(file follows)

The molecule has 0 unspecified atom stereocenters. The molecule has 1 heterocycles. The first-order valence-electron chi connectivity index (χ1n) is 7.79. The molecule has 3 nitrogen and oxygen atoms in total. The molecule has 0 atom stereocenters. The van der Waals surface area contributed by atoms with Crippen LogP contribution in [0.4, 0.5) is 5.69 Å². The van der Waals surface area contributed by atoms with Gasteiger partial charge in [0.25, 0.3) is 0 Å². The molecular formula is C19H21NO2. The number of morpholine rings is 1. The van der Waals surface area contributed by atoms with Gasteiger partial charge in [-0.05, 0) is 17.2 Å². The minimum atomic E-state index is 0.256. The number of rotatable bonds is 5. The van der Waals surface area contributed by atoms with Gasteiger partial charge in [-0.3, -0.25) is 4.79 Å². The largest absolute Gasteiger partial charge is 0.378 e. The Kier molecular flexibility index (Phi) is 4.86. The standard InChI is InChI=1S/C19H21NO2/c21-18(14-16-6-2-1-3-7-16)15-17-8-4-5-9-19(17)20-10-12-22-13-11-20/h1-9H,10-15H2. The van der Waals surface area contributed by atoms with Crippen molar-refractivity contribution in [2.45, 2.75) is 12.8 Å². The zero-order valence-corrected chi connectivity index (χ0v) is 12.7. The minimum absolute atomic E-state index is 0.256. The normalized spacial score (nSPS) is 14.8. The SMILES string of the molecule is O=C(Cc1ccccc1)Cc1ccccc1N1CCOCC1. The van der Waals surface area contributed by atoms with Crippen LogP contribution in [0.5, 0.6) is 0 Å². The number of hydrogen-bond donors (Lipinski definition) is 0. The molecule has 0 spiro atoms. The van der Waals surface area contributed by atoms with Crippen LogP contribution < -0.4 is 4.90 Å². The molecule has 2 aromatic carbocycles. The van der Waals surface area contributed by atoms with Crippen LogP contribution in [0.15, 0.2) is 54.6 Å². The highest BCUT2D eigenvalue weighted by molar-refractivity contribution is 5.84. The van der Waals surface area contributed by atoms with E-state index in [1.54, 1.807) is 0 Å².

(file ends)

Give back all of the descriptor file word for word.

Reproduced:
The molecule has 0 unspecified atom stereocenters. The molecule has 1 heterocycles. The first-order valence-electron chi connectivity index (χ1n) is 7.79. The molecule has 3 nitrogen and oxygen atoms in total. The molecule has 0 atom stereocenters. The van der Waals surface area contributed by atoms with Crippen LogP contribution in [0.4, 0.5) is 5.69 Å². The van der Waals surface area contributed by atoms with Gasteiger partial charge in [0.25, 0.3) is 0 Å². The molecular formula is C19H21NO2. The number of morpholine rings is 1. The van der Waals surface area contributed by atoms with Gasteiger partial charge in [-0.05, 0) is 17.2 Å². The minimum atomic E-state index is 0.256. The number of rotatable bonds is 5. The van der Waals surface area contributed by atoms with Gasteiger partial charge in [-0.3, -0.25) is 4.79 Å². The largest absolute Gasteiger partial charge is 0.378 e. The Kier molecular flexibility index (Phi) is 4.86. The standard InChI is InChI=1S/C19H21NO2/c21-18(14-16-6-2-1-3-7-16)15-17-8-4-5-9-19(17)20-10-12-22-13-11-20/h1-9H,10-15H2. The van der Waals surface area contributed by atoms with Crippen molar-refractivity contribution in [2.45, 2.75) is 12.8 Å². The zero-order valence-corrected chi connectivity index (χ0v) is 12.7. The minimum absolute atomic E-state index is 0.256. The normalized spacial score (nSPS) is 14.8. The SMILES string of the molecule is O=C(Cc1ccccc1)Cc1ccccc1N1CCOCC1. The van der Waals surface area contributed by atoms with Crippen LogP contribution in [0.5, 0.6) is 0 Å². The number of hydrogen-bond donors (Lipinski definition) is 0. The molecule has 0 spiro atoms. The van der Waals surface area contributed by atoms with Crippen LogP contribution < -0.4 is 4.90 Å². The molecule has 2 aromatic carbocycles. The van der Waals surface area contributed by atoms with Crippen LogP contribution in [0.15, 0.2) is 54.6 Å². The highest BCUT2D eigenvalue weighted by molar-refractivity contribution is 5.84. The van der Waals surface area contributed by atoms with E-state index in [1.54, 1.807) is 0 Å².